This final step illustrates the mutually-beneficial relationship between application discovery and micro-segmentation. A well-implemented application discovery process gives an organization’s application stakeholders both a clear view of application activity across all environments and an intuitive path to positively affect it through granular micro-segmentation policies. Similarly, once micro-segmentation policies have been implemented, the ability to view them in an up-to-date visualization of the infrastructure at any time makes it easier to update and maintain policies as environments change and new threats emerge.

The challenge of implementing an integrated application discovery process that spans all environments and delivery models may seem daunting to many organizations. However, by breaking the problem down into its four key elements and considering how each can be addressed more effectively with the help of flexible technologies like GuardiCore Centra, security teams and other stakeholders can set their application discovery process on a path to success.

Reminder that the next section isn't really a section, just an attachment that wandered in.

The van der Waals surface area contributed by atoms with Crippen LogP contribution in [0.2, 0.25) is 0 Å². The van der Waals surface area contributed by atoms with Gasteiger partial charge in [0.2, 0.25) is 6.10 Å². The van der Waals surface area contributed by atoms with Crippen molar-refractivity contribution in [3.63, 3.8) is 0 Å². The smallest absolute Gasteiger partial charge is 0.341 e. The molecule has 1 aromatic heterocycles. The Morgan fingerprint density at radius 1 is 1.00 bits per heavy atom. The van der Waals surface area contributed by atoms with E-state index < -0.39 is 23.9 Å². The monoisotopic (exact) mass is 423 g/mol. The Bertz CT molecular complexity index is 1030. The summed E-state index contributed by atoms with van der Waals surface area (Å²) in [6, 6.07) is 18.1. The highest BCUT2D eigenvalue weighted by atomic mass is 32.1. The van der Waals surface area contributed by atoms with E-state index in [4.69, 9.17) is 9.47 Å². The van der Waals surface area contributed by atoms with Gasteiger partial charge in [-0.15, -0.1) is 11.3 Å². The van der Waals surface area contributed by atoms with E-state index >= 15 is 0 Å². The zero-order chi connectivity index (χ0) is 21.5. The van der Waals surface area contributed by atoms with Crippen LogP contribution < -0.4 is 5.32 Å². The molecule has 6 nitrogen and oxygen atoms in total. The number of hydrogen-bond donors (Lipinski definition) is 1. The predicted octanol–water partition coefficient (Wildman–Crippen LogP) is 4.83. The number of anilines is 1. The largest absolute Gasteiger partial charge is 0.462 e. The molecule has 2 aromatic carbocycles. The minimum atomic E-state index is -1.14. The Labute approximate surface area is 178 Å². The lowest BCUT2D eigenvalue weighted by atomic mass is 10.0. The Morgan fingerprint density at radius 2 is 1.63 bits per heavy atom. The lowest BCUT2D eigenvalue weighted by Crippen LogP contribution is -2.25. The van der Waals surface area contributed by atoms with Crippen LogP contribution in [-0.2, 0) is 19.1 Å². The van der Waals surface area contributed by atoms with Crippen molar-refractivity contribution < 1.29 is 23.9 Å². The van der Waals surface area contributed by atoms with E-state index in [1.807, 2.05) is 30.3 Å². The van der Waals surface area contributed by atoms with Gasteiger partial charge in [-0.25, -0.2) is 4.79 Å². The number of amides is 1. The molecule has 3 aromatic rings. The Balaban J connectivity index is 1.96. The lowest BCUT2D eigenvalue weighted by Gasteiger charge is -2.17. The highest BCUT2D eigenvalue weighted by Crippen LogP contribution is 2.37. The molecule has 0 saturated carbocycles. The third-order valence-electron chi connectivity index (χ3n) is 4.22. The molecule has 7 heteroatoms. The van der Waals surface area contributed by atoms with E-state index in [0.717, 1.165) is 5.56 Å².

For more information on micro-segmentation, visit our Micro-Segmentation Hub.

Implementing Micro-Segmentation Insights, Part 2: Getting Internal Buy-In

In a recent blog, I revealed part one of my insights from implementing micro-segmentation projects with large customers. Vendors don’t always get the perspective of deep involvement in the execution of these projects, but I have been fortunate enough to cultivate relationships with our customers and have thus been granted an inner view. In my first blog of this series, I discussed short versus long-term objectives and the importance of knowing your goals and breaking them down into phases to ensure that you’re truly working on the important matters first and foremost. In this blog, I want to get into the importance of getting internal buy-in from other teams in order to enable improved implementation. To make the process easier for all involved, “selling” the project to other teams is an important early step.